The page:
The administration of 45th president gave us all the evidence we need to see that oppressive leadership doesn’t get things done.

Donald Trump’s army of formally and not-so-formally appointed sycophants put the repercussions of oppressive leadership style on a national stage. Regardless of your politics or your personal philosophy, it is undeniable that teams made up of folks competing for the ‘most agreeable with the boss’ award are not the ones that succeed.

Since this time last year, most Americans developed a deeper familiarity with oppression and its many manifestations. We’re exploring racial dynamics with a new lens, and better understanding social determinants of health. We’re looking at abusive landlording and even what it means to decolonize parenting, acknowledging that perhaps obedient isn’t the most important thing we should teach our children to be (h/t Dr. Stacey Patton).

We know that servant leadership isn’t reserved for public office. When managers practice servant leadership we honor our team members, allowing each person to bring all of their expertise, all of their talents, and all of their integrity to the table. My direct reports who have challenged me to be a better marketer and a better leader were most consistent in adding value to our work. Being agreeable is an asset, but it can’t be the only one that matters–lest we reinforce cultures that suppress critical thinking and the integral gift of respectful and constructive feedback.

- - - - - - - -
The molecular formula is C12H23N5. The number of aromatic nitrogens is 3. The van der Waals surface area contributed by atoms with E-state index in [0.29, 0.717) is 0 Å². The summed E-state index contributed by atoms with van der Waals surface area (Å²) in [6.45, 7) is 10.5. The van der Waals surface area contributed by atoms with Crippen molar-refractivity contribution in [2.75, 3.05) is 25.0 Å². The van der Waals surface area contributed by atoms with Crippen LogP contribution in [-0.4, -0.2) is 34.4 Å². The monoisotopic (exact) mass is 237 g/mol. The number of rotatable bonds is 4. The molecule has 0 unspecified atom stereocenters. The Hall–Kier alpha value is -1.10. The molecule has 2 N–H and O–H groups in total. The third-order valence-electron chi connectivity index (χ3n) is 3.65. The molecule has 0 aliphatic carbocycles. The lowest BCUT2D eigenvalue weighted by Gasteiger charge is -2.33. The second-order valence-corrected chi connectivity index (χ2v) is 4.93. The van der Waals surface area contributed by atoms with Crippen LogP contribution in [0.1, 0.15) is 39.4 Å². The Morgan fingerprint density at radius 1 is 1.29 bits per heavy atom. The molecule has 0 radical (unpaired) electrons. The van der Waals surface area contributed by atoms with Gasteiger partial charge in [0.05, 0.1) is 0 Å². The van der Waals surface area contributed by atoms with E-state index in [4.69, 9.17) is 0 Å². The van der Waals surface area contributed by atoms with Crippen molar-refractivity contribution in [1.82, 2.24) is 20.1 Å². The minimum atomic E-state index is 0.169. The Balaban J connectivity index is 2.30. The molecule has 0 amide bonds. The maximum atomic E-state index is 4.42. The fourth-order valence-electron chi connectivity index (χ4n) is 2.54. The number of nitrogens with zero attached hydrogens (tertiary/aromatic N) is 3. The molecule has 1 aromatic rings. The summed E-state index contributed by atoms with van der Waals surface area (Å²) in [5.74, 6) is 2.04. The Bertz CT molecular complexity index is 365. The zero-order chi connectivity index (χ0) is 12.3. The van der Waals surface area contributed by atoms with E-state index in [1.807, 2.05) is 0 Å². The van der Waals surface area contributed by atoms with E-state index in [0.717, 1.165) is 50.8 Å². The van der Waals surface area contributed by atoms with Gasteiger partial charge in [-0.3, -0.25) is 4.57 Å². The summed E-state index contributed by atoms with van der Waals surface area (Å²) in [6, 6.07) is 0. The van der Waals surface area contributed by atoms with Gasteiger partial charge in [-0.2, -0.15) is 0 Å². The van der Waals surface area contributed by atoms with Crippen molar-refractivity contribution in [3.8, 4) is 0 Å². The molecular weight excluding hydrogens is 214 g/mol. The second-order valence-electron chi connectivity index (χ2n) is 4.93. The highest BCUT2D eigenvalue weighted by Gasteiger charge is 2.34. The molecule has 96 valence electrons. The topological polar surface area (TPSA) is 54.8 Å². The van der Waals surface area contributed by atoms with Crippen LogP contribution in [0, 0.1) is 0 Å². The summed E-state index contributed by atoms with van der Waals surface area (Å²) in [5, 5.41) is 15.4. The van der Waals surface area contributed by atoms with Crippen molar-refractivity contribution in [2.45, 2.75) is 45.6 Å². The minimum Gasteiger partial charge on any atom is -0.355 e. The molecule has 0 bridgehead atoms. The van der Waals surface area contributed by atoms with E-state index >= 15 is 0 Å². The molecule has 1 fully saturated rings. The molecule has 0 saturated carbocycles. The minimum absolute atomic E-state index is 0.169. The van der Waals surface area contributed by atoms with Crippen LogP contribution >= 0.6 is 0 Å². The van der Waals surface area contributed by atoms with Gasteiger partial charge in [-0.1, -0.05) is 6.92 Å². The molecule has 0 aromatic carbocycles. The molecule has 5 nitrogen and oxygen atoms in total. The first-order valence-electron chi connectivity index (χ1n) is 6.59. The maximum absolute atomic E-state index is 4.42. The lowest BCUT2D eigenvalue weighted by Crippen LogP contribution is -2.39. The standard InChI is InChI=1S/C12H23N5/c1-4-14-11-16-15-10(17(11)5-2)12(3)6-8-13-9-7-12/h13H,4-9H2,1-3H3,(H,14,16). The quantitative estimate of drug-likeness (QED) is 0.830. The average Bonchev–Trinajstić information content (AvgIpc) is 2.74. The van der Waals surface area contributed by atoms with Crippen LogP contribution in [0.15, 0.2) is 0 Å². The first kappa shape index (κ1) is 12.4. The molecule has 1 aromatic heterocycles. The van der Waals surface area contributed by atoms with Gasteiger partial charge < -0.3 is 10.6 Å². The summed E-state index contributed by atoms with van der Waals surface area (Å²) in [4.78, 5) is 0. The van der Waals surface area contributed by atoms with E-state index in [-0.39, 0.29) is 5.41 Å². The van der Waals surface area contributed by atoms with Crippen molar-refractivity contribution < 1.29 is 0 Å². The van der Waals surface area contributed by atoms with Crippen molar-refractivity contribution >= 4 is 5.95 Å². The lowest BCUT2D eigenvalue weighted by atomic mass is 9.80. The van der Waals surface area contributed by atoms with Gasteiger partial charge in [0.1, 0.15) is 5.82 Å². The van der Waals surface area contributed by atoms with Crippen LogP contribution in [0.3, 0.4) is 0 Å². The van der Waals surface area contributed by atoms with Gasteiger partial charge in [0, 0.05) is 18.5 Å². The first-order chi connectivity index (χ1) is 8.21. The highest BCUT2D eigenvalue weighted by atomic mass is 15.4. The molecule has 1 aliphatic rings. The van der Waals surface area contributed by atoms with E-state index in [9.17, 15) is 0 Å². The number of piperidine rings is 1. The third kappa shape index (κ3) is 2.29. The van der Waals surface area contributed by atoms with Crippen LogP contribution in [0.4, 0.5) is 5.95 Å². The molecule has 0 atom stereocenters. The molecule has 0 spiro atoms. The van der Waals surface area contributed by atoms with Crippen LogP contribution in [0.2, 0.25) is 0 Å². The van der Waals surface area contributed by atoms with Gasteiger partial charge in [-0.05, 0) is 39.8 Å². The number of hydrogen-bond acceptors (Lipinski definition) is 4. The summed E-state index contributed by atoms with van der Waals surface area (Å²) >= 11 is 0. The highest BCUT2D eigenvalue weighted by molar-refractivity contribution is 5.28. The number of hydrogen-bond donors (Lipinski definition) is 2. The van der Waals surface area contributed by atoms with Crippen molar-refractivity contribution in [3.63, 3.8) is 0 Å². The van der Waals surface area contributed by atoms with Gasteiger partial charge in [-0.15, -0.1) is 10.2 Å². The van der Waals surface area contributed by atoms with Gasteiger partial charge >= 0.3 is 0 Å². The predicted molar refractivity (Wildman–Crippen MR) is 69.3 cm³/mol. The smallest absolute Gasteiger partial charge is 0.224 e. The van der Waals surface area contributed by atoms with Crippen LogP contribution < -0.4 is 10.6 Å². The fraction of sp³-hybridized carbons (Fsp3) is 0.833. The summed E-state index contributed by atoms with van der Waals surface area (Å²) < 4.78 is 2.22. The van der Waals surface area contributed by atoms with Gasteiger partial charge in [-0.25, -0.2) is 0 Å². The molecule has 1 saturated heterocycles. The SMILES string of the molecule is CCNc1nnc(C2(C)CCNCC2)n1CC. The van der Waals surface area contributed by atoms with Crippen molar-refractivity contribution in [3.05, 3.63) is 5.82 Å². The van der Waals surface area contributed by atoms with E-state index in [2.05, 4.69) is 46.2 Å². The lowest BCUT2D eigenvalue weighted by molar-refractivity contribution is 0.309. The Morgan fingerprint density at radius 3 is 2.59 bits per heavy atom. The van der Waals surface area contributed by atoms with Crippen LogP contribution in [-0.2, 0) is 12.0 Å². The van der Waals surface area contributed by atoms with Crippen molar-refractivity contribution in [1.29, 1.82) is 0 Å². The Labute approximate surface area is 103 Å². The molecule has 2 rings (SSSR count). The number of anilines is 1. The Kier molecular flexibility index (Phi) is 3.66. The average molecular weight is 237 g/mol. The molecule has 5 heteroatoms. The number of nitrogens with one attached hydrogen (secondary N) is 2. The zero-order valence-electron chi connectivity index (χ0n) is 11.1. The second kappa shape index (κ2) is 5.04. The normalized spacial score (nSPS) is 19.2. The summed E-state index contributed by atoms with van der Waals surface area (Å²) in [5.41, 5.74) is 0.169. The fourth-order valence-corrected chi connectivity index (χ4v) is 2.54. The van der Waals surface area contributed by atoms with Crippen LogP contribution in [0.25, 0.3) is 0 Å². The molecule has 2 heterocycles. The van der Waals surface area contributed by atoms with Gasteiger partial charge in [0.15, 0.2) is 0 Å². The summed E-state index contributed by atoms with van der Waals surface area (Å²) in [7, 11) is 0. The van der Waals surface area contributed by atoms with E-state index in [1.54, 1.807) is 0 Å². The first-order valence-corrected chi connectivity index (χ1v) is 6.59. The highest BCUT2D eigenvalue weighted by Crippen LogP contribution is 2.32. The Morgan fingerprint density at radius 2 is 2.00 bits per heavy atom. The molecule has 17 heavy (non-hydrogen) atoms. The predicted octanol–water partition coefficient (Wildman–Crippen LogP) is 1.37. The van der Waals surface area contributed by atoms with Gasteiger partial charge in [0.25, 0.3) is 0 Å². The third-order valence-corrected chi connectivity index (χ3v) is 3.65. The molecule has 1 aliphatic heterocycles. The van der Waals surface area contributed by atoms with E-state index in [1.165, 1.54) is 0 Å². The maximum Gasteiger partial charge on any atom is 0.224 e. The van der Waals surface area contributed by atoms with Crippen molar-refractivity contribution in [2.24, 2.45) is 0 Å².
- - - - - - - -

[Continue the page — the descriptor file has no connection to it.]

Most of us were brought up in cultures of oppressive leadership styles, but now more than ever we know that we have the capacity for unlearning. We know, now, that unlearning is a practice, not something that happens overnight. Every day is a new opportunity for us to recalibrate toward servant leadership. A practice to take on for the sake of our organizations, our teams and ourselves.

Since culture is slow to change, everyone has a role to play and no one has time to waste. So we have to remember that we can lead from anywhere. With Biden’s occupation of the Presidency, our nation moved one step in the right direction, but we are still far from freedom. Putting pressure on people in power is a gift. It gives them more opportunity to be the best servant leader they can be. It’s on each of us to offer this gift, in this moment and in the years to come.